One night at dinner, I had a long conversation with a highly successful investment advisor, someone who manages more than $1 billion for his clients. He’s also a photographer, which is how he paid his way through school. He was so good, in fact, that he hired his photography professor to develop film for him on weekends.
How you react to that last sentence says a lot about how you see the world.
Most people would think the circumstances should be the opposite. The professor should be the one who employs the student. Isn’t he the one with the superior knowledge?
But that’s not how the world works. The teacher, we can guess, made barely enough to get by. But his student, who knew less about photography, nonetheless managed to hustle up so much work that he had to pay someone to help him. The teacher needed money, the student needed help, and the unusual arrangement worked out fine for both of them.
In our world, we sometimes see the most knowledgeable trainers get frustrated and burned out.
They work long hours, and they do great work for their clients, but they never seem to get ahead because their work has become commoditized. They’ve reached the top of the pay scale for what they do in the company in which they do it.
And who sets that scale? Probably someone who knows less than them.
Too often, I hear fitness pros say things like,
“My programs are great. People should buy from me, and not from that guy on Instagram,”
“I’ve been working so hard for so many years, I should be getting paid more.”
Forget “should.” Strike it from your lexicon. How things should be is irrelevant. What matters is how they are. If the system doesn’t work for you, you can either work to change it, find a way to get around it, or invent a better system, one that works to your advantage.
The preceding is an excerpt from December’s issue of Fitness Marketing Monthly themed ‘resourcefulness’. In it, we shared with our subscribers the biggest secret in all of fitness.
The beginning of my front page column sums it up:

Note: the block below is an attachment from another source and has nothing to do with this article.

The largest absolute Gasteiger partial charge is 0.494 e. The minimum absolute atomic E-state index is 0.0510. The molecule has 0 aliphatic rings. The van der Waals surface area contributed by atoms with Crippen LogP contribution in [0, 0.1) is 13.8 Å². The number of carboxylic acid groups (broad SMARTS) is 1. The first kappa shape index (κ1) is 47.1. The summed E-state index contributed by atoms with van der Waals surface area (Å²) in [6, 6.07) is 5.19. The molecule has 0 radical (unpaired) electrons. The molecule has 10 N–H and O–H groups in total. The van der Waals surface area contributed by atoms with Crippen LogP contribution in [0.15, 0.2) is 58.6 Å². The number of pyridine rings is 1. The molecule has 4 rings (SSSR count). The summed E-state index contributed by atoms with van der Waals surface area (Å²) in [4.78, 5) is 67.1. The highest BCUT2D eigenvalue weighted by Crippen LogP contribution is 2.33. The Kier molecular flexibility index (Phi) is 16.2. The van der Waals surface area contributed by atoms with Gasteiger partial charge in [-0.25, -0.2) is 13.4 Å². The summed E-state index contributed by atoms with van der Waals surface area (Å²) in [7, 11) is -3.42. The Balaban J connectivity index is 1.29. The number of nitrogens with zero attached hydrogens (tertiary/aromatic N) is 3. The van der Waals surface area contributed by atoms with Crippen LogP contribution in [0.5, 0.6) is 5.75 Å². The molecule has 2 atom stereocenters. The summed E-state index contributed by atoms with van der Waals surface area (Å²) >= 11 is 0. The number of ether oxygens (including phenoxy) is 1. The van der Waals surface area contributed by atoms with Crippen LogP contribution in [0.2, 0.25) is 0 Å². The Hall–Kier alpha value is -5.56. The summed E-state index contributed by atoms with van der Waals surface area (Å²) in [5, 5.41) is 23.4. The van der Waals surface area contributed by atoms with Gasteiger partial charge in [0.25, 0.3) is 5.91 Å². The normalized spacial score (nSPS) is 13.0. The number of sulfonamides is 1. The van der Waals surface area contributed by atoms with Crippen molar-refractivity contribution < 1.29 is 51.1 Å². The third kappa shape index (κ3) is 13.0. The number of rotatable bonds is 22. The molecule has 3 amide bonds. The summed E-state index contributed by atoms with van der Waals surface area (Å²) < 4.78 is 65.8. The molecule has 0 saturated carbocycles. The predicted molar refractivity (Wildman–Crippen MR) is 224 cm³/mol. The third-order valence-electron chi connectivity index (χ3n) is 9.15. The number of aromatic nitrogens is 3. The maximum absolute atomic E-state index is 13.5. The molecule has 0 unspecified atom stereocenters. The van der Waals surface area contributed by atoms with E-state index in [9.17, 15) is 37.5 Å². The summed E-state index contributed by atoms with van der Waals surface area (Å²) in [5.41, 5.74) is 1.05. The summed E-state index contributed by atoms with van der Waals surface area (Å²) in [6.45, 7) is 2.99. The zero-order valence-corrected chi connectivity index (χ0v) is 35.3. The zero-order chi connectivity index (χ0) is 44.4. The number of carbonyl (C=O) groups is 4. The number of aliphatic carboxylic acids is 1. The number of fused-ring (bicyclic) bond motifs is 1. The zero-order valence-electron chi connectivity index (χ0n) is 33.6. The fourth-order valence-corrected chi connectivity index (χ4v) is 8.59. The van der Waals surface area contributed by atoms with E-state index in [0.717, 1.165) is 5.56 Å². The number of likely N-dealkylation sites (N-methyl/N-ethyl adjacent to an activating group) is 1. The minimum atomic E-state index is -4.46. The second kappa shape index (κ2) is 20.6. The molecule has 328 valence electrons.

“Throughout history, the wealthiest people wren’t the smartest. They were the most resourceful. Society’s value system rewards the people who get results, or who happen to be in charge when results are achieved. They’re rarely penalized for how those results came to be.”
I rarely share what’s inside our top secret FMM issues and back issues are never available. So once the issue gets mailed, the opportunity to get the valuable golden nuggets contained within vanishes.
That said, I felt compelled to share this with you. It represents a paradigm shift that will help you avoid a lot of frustration in the future.
Next month, Fitness Marketing Monthly is all about Copywriting.
If you can write sales copy, you can sell anything, at whatever price you desire. Specifically, in next month’s issue you’ll learn:
- How to INCREASE IMPACT and GET RICH by finding your golden nugget (and it’s probably been right under your nose this entire time)
- The surprising, counterintuitive reason why the Weight Watchers magazine and website don’t ever use the word “exercise,” and how this valuable insight might fundamentally change how you approach building and selling to your audience.
- The secret tools that copywriters cheat with to write high-impact sales and marketing materials.
If you’re a talented fit pro who has the passion and skill to get great results with your clients, then it’s time for you to get the competitive advantage you deserve by learning what the best in the world are doing with their marketing.
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